Yay! The big day has arrived! You finally get to bring a cat into your home! Here’s your steps to making sure to start off on the right paw.
Bring your cat home in a safe, secure carrier.
Leave your cat in the carrier and put them in the welcome room you’ve already set up. (Right? You went to Lets Get Started first and have a welcome room set up? If not go there – we’ll wait.)
If you’re a quiet music kind of person, put some on. It can help relax your cat. Close the door securely. Sit near the carrier but do not block the exit. Open the door to the carrier and just let it hang open.
Recognize that your cat has just gone on a very long journey and has no idea who you are or where they are. Their appetite may be off, they may be mangy from lack of grooming, they may hide and shy away from you. Give them time. Be quiet and calm while they accustom themselves to you.
LeeLoo wasn’t much happier:
Let the cat come out on their own. Let them smell you, touch you, be with you. If the cat is willing, pets and cooes of reassurance are exactly what they need. If it doesn’t come out, that’s fine too. Talk quietly and just share the area for a time. If the cat is still terrified, leave the soft music playing and go to the store for any items you may have forgotten or just crawl around your house to see it from your new pet’s perspective. A little safety proofing goes a long way . This is definitely not the time to vacuum or start any noisy appliances up.
Every little while, check on your cat to see how they are warming up to the place. Start coaxing them out with toys and food to show your intentions are good and you have lots to offer them.
LeeLoo’s first week can be found here.
When they seem to have accepted you and are getting bored of their little home, you can start introducing them to the rest of the house a little at a time. Some cats will be out the second day, some take weeks to be healthy and confident. Make sure they are comfortable with you and healthy before they go out. The first few steps in their new world should be under your loving gaze.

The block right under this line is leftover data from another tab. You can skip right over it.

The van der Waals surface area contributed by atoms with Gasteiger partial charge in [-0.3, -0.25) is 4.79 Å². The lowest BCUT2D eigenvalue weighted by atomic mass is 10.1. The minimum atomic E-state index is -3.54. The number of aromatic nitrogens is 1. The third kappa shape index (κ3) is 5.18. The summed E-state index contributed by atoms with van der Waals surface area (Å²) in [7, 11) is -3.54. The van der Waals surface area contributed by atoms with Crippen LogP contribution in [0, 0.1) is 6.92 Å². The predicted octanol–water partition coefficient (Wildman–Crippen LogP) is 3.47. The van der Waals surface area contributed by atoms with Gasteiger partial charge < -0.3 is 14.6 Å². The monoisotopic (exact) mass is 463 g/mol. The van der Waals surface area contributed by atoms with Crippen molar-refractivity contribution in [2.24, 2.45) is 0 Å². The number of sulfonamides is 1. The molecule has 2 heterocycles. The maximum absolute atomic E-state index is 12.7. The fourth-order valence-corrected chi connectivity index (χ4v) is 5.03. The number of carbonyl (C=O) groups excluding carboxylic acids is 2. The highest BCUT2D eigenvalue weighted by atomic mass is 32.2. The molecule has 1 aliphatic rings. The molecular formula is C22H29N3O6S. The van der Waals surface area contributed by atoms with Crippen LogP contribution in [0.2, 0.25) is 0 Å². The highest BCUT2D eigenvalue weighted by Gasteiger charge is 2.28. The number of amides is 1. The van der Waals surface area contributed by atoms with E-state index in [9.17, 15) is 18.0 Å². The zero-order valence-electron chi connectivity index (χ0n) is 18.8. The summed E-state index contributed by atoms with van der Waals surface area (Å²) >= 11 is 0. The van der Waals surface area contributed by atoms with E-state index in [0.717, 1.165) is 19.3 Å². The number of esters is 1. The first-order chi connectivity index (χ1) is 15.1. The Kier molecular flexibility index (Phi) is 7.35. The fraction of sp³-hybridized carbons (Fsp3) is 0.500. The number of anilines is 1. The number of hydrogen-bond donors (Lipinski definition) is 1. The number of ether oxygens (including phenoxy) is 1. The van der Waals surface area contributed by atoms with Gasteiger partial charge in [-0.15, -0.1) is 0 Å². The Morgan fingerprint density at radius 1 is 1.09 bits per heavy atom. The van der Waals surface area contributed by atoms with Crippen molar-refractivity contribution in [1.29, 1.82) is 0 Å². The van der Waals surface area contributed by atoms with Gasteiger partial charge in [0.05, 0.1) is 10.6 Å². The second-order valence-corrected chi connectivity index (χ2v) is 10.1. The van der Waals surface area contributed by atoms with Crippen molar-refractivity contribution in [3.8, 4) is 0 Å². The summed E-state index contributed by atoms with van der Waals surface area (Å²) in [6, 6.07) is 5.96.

LeeLoo was hurting, like a lot, so her first week was rocky, but when she was done with the welcome room it was obvious.
Watch how they interact, notice if there are any last safety issues you’d not thought of, valuable objects they have access too or places they shouldn’t be. For jumpers, see if there are any fun high spots that can be converted into cat perches.
For stalky, ground cats look for nice corners that can become dens.
If your cat seems stressed or overexcited, return them to the welcome room for a break. Don’t let them out of the room alone until you feel reasonably sure there will be no issues. Once they are safely a part of the family, standardize mealtimes and play times as much as possible so they can come to rely on you more and more.
Even if they are comfortable early on, don’t dismantle the welcome room yet. In fact, if you can, leave it as your cats safe space forever. If you can’t leave it forever, at least keep it for them until they have moved into your house, got their favorite places picked out and stable food and litter box spots. If you take away their litter box before they know where else to go, there could be drama.
It is not uncommon for the stress of changing your whole life and landing in a strange place can overtax the immune system. Coming from the shelter can only add to this stress and respiratory issues can manifest.
Shelters work very hard at a clean environment but really, with so many animals and people coming and going it is quite the task but even if your cat is from the best cattery, expect some sniffles. The first week may just be recovery time. Be patient and kind. It will pay off. If you have other pets, the welcome room doubles as a safe place for your new pet to ride out the illness without spreading it to your household.
LeeLoo needed the break. She’d spend far too long in a kennel and was so sore! Muscle wasting is no joke!
Their appetite may be off due to the stress, this is quite common. Try to stay with food they are used to, to help ease the transition. Even a few bites are enough in the beginning but their appetite should pick up as they feel comfortable with you. If it doesn’t, there is trouble. They do have to eat and drink. Cat’s really can’t go more than two days without food.
Don’t be tempted to coax your cat into eating with human food though, that may make the trouble worse. Stick with cat food to make sure they get the nutrition they need. Always. Adding water to their food and warming it up can bring out the smell for cat’s with the sniffles to help them recognize the food better. Hand feeding sometimes works too. I had to put the food in Cooper’s mouth in the beginning and then he’d eat normally and splash in his water to help him recognize water. LeeLoo wanted just the right food to be coaxed into caring. Stress can do odd things. Be watchful.
Don’t hesitate to ask your veterinarian staff if you have any concerns. Ever. We really appreciate owners that love their pets enough to be concerned for them. We’d much rather talk about a non-issue than miss a big one.
Good luck and enjoy!! We are here should you need us.